So jealousy vs envy what is the real difference? These are commonly used words throughout any type of relationship, and when asked what the difference between them is, so many people get confused. If you ask ten people about the difference between jealousy and envy, everybody will have their own definition of jealousy and envy. These two terms are usually considered the same, and in many scenarios, they have almost the same meaning, but in reality, it is not what it sounds like; jealousy and envy are two totally different things. Each one of them has its own effect on people, emotions, human reactions, and circumstances. Let’s dig into this topic and learn to differentiate between envy and jealousy.
What Is Jealousy?
Jealousy is referred to as a mixed emotion that encompasses feelings starting from fear of abandonment to rage and humiliation. It is defined as “fearful or worry about losing one’s position in someone’s life or in any sort of relationship.” Jealousy can best be described as competition.
Jealousy can effect people of almost all ages, genders, and sexual orientations, and most typically happens when an individual perceives a threat to a valued relationship from someone else. The threat could also be real or imagined, even based on assumptions.
Jealousy is not limited to romantic relationships; jealousy can also arise among two family members competing for parental attention, among co-workers, or in friendships. A few examples of jealousy are:
- The brother was jealous of gifts brought for her sister rather than him.
- The husband was jealous that his wife’s workplace was mainly men.
- A person was jealous of her friend since she was hanging out with her other colleagues.
Although jealousy may be a painful emotional experience, evolutionary psychologists regard it not as an emotion to be suppressed but together to heed—as a sign or a warning call that a valued relationship is at risk and that steps have got to be taken to regain the love of a mate or friend.
As a result, jealousy is seen as a necessary emotion because it preserves social bonds and motivates people to interact in behaviours that maintain important relationships.
What Is Envy?
Psychotherapists define envy as an emotion that usually occurs when someone lacks another persons superior quality, possession, and has a desire to have something that the other person has which they don’t. Basically envy is defined as the feeling of wanting or desiring what somebody else has.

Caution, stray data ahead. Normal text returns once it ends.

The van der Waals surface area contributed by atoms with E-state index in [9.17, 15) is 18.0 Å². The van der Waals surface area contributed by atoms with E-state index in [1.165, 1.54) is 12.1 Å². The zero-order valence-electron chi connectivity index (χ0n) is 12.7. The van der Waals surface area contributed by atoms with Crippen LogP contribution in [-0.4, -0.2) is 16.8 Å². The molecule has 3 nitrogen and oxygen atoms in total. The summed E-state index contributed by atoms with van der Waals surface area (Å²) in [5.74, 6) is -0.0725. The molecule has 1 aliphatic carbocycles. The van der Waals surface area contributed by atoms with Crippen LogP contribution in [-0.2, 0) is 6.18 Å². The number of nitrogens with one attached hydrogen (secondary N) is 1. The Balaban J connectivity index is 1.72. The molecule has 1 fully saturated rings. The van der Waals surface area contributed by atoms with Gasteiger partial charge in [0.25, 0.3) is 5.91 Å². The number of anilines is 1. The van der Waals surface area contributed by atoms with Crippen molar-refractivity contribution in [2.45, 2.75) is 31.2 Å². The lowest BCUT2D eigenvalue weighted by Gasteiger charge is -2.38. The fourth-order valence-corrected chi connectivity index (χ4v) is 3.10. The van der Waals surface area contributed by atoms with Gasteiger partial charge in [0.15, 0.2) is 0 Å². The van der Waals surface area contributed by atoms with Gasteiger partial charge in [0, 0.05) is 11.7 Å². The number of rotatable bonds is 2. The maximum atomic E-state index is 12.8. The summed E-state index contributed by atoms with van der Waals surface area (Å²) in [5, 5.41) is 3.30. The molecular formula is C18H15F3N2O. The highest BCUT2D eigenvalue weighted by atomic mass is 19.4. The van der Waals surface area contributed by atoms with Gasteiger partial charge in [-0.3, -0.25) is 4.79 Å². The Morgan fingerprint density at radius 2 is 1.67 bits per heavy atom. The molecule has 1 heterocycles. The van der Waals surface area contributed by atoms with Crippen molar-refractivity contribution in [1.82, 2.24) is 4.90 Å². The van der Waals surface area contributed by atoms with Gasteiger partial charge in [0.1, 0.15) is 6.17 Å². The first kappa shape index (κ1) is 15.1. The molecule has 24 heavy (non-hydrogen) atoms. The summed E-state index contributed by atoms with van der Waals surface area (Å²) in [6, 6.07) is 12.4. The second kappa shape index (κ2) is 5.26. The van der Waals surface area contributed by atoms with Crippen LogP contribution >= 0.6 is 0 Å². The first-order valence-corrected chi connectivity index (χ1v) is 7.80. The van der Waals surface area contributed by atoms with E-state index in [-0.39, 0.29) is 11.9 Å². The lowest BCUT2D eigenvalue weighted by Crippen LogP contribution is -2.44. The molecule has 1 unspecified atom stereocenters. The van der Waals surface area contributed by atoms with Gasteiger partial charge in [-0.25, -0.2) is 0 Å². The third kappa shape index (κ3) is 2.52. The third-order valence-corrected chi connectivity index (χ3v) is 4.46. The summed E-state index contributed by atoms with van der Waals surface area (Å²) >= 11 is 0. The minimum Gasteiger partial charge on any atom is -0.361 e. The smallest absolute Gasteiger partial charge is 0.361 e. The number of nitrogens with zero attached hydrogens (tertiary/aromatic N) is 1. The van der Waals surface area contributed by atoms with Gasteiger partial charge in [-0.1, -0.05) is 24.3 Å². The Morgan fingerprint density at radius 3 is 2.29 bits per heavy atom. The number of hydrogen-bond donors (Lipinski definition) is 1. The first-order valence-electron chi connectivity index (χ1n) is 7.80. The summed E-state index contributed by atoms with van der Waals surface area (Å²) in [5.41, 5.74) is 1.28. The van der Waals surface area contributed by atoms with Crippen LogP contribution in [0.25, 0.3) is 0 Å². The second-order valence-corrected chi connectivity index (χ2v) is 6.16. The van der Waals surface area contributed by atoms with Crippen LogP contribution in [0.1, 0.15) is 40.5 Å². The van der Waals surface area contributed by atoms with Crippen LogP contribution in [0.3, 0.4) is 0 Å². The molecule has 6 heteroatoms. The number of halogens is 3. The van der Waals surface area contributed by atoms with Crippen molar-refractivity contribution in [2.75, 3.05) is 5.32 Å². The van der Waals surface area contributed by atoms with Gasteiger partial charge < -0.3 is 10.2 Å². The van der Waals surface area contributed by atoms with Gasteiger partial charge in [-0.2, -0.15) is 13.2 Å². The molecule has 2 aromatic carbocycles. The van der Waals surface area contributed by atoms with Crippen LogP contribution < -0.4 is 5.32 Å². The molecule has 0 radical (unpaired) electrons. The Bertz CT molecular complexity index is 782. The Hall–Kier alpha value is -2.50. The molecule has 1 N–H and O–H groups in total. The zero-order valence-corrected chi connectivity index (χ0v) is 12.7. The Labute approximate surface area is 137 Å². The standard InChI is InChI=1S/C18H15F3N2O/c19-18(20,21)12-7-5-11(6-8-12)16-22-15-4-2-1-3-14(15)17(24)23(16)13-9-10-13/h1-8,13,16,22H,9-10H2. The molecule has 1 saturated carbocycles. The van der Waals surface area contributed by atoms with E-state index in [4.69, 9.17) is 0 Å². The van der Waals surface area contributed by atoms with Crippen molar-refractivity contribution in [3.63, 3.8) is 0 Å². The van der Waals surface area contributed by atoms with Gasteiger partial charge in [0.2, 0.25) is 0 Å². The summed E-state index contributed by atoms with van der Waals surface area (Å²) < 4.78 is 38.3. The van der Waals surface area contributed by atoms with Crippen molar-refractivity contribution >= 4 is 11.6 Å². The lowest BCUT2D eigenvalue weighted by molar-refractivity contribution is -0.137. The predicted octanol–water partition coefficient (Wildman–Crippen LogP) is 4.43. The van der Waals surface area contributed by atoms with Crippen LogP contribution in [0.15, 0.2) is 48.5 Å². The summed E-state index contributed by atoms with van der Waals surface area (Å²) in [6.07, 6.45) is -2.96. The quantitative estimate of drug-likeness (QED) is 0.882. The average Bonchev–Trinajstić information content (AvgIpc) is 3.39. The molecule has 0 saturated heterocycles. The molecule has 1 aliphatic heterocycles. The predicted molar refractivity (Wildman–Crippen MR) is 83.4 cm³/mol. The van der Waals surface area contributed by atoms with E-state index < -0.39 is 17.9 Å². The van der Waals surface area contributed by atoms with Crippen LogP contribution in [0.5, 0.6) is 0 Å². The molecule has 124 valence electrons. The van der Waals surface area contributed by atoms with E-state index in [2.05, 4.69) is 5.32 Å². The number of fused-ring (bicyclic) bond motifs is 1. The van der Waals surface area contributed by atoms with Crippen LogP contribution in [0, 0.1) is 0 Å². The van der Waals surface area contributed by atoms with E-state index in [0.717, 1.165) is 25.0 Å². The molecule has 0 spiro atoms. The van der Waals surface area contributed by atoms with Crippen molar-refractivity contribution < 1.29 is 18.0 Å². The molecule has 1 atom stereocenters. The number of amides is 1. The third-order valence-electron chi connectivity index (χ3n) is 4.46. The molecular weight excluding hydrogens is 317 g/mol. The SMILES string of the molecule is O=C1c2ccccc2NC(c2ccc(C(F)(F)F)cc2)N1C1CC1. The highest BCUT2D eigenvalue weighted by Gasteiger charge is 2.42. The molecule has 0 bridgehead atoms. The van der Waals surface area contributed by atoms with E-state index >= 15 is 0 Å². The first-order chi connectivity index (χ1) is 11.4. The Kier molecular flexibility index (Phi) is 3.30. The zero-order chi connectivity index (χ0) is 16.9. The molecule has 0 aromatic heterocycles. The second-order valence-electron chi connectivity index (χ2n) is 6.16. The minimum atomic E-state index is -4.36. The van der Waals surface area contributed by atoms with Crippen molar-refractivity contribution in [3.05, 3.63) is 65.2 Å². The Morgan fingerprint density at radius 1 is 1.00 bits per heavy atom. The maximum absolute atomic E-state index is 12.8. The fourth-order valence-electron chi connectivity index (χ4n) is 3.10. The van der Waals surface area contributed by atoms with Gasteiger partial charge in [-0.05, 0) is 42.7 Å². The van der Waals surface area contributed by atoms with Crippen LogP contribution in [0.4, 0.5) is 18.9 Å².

It means to bear a grudge towards someone or something that the other person enjoys, and yet you do not have it, so you get envious. Best explained in a milder sense; it means “the craving for something somebody else and you are not able to have it.” To know exactly what envy means, let’s see the examples:
- Envy is when your friend at work gets that promotion and your extremely envy of him because you always wanted that promotion.
- When someone envies your talent or skill to dance.
- Envy is when your best friend gets a new car you have always wanted and you cant have it.
For envy, three conditions must be met. Firstly, we must be confronted with an individual with superior quality, achievement, or possession. Secondly, we must desire that quality for ourselves or wish that the opposite person lacked it. And lastly, the person envious must be pained by the associated emotion. In sum, envy is the pain caused by the will for the benefits of others.
Being one of the seven deadly sins, envy may be covetousness of another’s advantages, possessions, or abilities. Someone who is envious is resentful of those more fortunate than himself and of the items that they have.
Envy is mean, miserable and arguably the foremost shameful of the deadly sins. Our envy is rarely confessed, not even to ourselves. Although the terms are often used interchangeably, envy isn’t synonymous with jealousy.
Envy vs Jealousy?
So now that we know what jealousy and envy are, let’s clear out the basic confusion and myths about jealousy and envy. So the basic differences between these two emotions have just been explained. Jealousy and envy have its own causes and signs.